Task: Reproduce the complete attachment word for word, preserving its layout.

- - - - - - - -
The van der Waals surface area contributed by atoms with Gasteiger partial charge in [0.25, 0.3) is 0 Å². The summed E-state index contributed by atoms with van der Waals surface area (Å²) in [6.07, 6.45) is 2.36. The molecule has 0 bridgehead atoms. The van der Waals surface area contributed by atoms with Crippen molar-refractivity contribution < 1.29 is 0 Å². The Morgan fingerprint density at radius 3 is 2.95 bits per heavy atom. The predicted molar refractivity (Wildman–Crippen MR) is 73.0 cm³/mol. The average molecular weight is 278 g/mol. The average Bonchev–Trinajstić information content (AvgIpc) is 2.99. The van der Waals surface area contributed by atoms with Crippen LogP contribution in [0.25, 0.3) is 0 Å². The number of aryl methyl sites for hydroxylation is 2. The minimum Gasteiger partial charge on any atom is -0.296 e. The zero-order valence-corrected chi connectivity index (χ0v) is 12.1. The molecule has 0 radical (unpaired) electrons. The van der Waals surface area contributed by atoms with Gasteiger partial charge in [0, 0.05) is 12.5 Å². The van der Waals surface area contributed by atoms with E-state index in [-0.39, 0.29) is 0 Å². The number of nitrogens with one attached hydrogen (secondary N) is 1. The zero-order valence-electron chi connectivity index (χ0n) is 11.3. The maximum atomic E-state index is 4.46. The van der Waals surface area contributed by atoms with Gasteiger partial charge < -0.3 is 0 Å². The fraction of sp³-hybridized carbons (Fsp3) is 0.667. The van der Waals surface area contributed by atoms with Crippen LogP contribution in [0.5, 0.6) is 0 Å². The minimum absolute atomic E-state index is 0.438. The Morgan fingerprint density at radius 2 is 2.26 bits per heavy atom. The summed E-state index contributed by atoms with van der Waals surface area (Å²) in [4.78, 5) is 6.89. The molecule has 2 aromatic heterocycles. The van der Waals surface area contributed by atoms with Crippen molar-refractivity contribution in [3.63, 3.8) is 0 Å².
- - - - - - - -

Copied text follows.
The van der Waals surface area contributed by atoms with Gasteiger partial charge in [0.25, 0.3) is 0 Å². The summed E-state index contributed by atoms with van der Waals surface area (Å²) in [6.07, 6.45) is 2.36. The molecule has 0 bridgehead atoms. The van der Waals surface area contributed by atoms with Crippen molar-refractivity contribution < 1.29 is 0 Å². The Morgan fingerprint density at radius 3 is 2.95 bits per heavy atom. The predicted molar refractivity (Wildman–Crippen MR) is 73.0 cm³/mol. The average molecular weight is 278 g/mol. The average Bonchev–Trinajstić information content (AvgIpc) is 2.99. The van der Waals surface area contributed by atoms with Crippen LogP contribution in [0.25, 0.3) is 0 Å². The number of aryl methyl sites for hydroxylation is 2. The minimum Gasteiger partial charge on any atom is -0.296 e. The zero-order valence-corrected chi connectivity index (χ0v) is 12.1. The molecule has 0 radical (unpaired) electrons. The van der Waals surface area contributed by atoms with Gasteiger partial charge in [0, 0.05) is 12.5 Å². The van der Waals surface area contributed by atoms with E-state index in [-0.39, 0.29) is 0 Å². The number of nitrogens with one attached hydrogen (secondary N) is 1. The zero-order valence-electron chi connectivity index (χ0n) is 11.3. The maximum atomic E-state index is 4.46. The van der Waals surface area contributed by atoms with Gasteiger partial charge < -0.3 is 0 Å². The fraction of sp³-hybridized carbons (Fsp3) is 0.667. The van der Waals surface area contributed by atoms with Crippen LogP contribution in [0.5, 0.6) is 0 Å². The minimum absolute atomic E-state index is 0.438. The Morgan fingerprint density at radius 2 is 2.26 bits per heavy atom. The summed E-state index contributed by atoms with van der Waals surface area (Å²) in [4.78, 5) is 6.89. The molecule has 2 aromatic heterocycles. The van der Waals surface area contributed by atoms with Crippen molar-refractivity contribution in [3.63, 3.8) is 0 Å².